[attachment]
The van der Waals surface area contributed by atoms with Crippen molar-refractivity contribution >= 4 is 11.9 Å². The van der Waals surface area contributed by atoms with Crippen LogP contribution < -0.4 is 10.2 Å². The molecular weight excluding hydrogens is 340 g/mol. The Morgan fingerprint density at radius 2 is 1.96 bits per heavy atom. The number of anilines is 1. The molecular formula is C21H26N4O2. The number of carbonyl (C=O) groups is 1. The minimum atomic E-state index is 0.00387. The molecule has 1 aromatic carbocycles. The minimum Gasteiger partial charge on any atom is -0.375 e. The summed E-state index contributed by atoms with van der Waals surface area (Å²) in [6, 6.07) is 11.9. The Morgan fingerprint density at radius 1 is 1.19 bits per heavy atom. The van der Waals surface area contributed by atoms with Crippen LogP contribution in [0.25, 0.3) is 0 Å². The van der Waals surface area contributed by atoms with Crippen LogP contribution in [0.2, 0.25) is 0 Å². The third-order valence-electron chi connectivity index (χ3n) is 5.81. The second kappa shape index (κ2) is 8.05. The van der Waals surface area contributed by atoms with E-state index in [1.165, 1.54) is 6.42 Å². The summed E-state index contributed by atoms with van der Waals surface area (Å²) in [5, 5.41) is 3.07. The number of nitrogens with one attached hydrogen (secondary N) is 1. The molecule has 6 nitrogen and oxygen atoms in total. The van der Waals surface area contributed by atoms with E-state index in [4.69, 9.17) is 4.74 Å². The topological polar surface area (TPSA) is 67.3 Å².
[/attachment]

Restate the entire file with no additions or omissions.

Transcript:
The van der Waals surface area contributed by atoms with Crippen molar-refractivity contribution >= 4 is 11.9 Å². The van der Waals surface area contributed by atoms with Crippen LogP contribution < -0.4 is 10.2 Å². The molecular weight excluding hydrogens is 340 g/mol. The Morgan fingerprint density at radius 2 is 1.96 bits per heavy atom. The number of anilines is 1. The molecular formula is C21H26N4O2. The number of carbonyl (C=O) groups is 1. The minimum atomic E-state index is 0.00387. The molecule has 1 aromatic carbocycles. The minimum Gasteiger partial charge on any atom is -0.375 e. The summed E-state index contributed by atoms with van der Waals surface area (Å²) in [6, 6.07) is 11.9. The Morgan fingerprint density at radius 1 is 1.19 bits per heavy atom. The van der Waals surface area contributed by atoms with Crippen LogP contribution in [0.25, 0.3) is 0 Å². The van der Waals surface area contributed by atoms with Crippen LogP contribution in [0.2, 0.25) is 0 Å². The third-order valence-electron chi connectivity index (χ3n) is 5.81. The second kappa shape index (κ2) is 8.05. The van der Waals surface area contributed by atoms with E-state index in [1.165, 1.54) is 6.42 Å². The summed E-state index contributed by atoms with van der Waals surface area (Å²) in [5, 5.41) is 3.07. The number of nitrogens with one attached hydrogen (secondary N) is 1. The molecule has 6 nitrogen and oxygen atoms in total. The van der Waals surface area contributed by atoms with E-state index in [4.69, 9.17) is 4.74 Å². The topological polar surface area (TPSA) is 67.3 Å².